30.6 million people between the ages of 18 and 24 live in the United States. Young people represent a tremendous force and a large percentage of the population that has the opportunity to make a huge impact on the politics of our nation. As history shows, this demographic of voters consistently participate the least in elections. There are myriad factors that contribute to this lack of participation; some are the faults of our youth and our inexperience; some are the fault of our society.
Regardless of where the fault lies, it is unmistakable that the common misconception that teens are naturally apathetic toward politics has been challenged in recent years. The rise of youth activism concerning issues that affect the daily lives and futures of teens, including gun violence and climate change, has brought about a new era in teenage political involvement. In the past few years, these kinds of issues have increasingly risen to the forefront of politics. March for Our Lives and March for Climate Justice are just two examples of young people using their voices. Without teens, the current political landscape would not reflect nearly as wide a variety of issues.
Teen participation in politics is more than just speaking up, speaking out, and marching. It is also about being informed and using our voice at the ballot box the first chance we get.
Even though most of the Acalanes student body cannot vote, the outcomes of elections in our community and at the national level have huge impacts on our lives. The politicians we elect go on to make decisions about student loan reforms, education reforms, and decisions about our health care. Some candidates even propose a universal free public college system, which is a reform that will change our lives immensely. Along with issues concerning college, there are plenty of other issues that affect every single one of us, and every student in the country.
One major obstacle for teens in their pursuit of political participation is registering and then actually voting. 84 percent of young people who register actually turn out and cast a ballot. According to The Center for Information and Research on Civic Learning and Engagement (CIRCLE), in the most recent midterm election, an estimated 31 percent of people aged 18-29 voted, compared to 21 percent in 2014.
Although increasing voter participation among young people is necessary, the statistic of only 31 percent of people our age turning out to vote, though improving form 2014, is alarming. These statistics clearly point to the importance of registration. When so many people are making the conscious decision to not participate in such an important aspect of our American culture— a change must be made. There are so many easy ways to register such as simply online, and at the DMV. It is important to take this step in the voting process to make sure your voice can count for something in our country. Even Ariana Grande has booths dedicated to registering to vote set up at all of her concerts to encourage registration. If thousands of teens at Ariana Grande’s concerts can register to vote, so can you.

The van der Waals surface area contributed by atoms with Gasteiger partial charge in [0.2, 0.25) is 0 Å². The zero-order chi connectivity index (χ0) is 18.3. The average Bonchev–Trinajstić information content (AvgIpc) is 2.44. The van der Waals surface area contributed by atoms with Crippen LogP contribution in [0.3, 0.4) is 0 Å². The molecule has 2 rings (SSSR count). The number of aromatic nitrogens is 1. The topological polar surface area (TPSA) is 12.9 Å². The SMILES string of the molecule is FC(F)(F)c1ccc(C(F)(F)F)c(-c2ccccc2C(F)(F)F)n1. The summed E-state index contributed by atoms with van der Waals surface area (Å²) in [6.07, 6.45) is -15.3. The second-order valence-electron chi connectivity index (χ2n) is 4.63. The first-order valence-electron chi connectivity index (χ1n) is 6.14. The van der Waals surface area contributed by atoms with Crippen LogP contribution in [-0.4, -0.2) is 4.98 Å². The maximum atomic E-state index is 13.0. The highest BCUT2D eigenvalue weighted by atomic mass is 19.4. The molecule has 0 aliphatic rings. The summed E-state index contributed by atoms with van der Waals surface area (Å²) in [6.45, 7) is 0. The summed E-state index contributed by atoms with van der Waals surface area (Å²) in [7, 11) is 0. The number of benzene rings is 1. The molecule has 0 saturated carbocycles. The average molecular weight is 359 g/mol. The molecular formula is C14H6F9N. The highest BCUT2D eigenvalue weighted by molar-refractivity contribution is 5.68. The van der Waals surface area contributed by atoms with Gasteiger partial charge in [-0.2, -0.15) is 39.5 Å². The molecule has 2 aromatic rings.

But, voting is not just about registration. One day, we will be able to vote, but we will not miraculously come to know everything about the matters we vote on. We will be ignorant to the issues politicians campaigned on and the reforms they seek to implement. This is why it’s so important we pay attention now.
It is about becoming an informed citizen so that votes can count. Youth must also navigate the process (and it is a process) of becoming informed, educated voters. Biased news networks and even some politicians twist the truth and present inaccurate, partisan opinions on issues while claiming to be factual. In becoming educated and forming our own unique opinions that will change the world through the ballot box, we must focus on facts and think logically. We must not let influencers or TV personalities dictate our votes and our opinions.
The 2020 election will be a pivotal point in our nation’s history. There are numerous issues on the line– climate change, health care reform, and immigration laws that could impact each of our futures. In almost every single election, 18-29-year-olds are historically the group of people who vote the least. We are the most apathetic. We believe we are the most immune. We believe that politics will not affect our lives.
As the landscape of American politics has shifted, the youth has become more and more involved in advocating for the issues we believe to be important.
In 2020, members of both the current junior and senior classes will have the opportunity to cast a ballot for a candidate they believe in. The outcome of that election has implications even larger than we could ever perceive.
We have both the power and the honor of being able to exercise our political views with a ballot. Our ballots are our voices. A voter has the obligation to be informed, so that our voices speak our truths. There are still two years until that fateful election; paying attention to the news allows each voter in the Acalanes community to form his or her own opinions, and make the judgment of who he or she deems right to lead our country.